Broad Oak: your emotional support animal

Monday, September 09, 2013

Honey traps

I like honey, so I tend to notice honey-related stories and it is surprising how much skulduggery there is in the world of honey. Take these comments from the head of a Derbyshire supplier.

"The honey industry is used to launder money, with people buying large quantities and then selling it at a loss. In the past, I've been offered payment of substantial bills with plastic carrier bags full of cash," said Tony.

He said: "There is a lot of cheap foreign product on the shelves, claiming to be honey. One retailer in Derby has a product on the shelves that is so cheap that by the ton it would cost £12,500. For 20 tonnes of unrefined product in a 40ft container the price would be £13,000 so the prices I see on the shelves are a physical and financial impossibility.

I know 70 tonnes of unlabelled synthetic honey is imported into the UK but I've never seen synthetic honey on sale and it can't just vanish into thin air," said Tony.

He has experienced problems with corruption in Italy and Greece and does not deal with either nation. He said: "In Greece, you can pay for official paperwork to certify your honey is whatever you say it is and this is what we're up against.”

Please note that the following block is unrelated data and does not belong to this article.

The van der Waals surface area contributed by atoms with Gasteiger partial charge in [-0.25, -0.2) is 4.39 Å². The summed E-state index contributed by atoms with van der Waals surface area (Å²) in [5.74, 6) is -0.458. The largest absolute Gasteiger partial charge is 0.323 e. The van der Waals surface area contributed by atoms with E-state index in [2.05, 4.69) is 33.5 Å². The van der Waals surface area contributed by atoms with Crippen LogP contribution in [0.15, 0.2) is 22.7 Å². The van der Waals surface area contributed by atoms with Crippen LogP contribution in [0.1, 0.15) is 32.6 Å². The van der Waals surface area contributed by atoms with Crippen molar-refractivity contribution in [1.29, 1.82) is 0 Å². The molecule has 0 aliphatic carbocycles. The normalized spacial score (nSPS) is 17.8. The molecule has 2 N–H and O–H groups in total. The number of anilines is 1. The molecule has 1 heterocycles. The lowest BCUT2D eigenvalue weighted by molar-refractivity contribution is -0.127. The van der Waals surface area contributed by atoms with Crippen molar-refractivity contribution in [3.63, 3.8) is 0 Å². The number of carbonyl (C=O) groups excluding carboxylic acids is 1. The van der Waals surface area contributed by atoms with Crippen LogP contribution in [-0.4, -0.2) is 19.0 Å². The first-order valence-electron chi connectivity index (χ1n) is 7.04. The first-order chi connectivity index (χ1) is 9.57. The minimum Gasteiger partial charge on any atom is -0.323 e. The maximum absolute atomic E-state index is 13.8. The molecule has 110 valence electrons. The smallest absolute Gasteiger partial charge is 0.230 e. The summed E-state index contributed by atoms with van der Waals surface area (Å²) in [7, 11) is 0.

It’s obviously a tough business because this same supplier’s name appears in an Australian article on fake Manuka honey. I've bought honey from this guy and suspect he was the victim of yet another honey scam.

In October 2011, Britain's Food and Environment Research Agency (FERA) tested a small sample of five brands of manuka honey from shop shelves. Only one, made by Comvita, was up to standard. The other four (from Nelson Honey, Honeyco Rainforest, Littleover Apiaries and Native New Zealand Manuka Honey) showed no detectable "non-peroxide activity", the anti-bacterial properties special to manuka honey.

Of course the issue of chloramphenicol in Chinese honey has been rumbling on for some time and still appears to be a source of concern.

How to detect fake honey? This article dating all the way back to 2007 has some simple tests, including one extraordinary piece of advice.

When poured very slowly honey will flow as a spiral in a clockwise direction. This is because the honey molecule is non-symmetrical with a right-hand bias which causes the stream of honey to spin.

Complete nonsense of course.

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2 comments:

James Higham said...

Just putting honey into the coffee right now.

A K Haart said...

James - I've tried that and couldn't get on with the mingled flavours. For me they interfere with each other.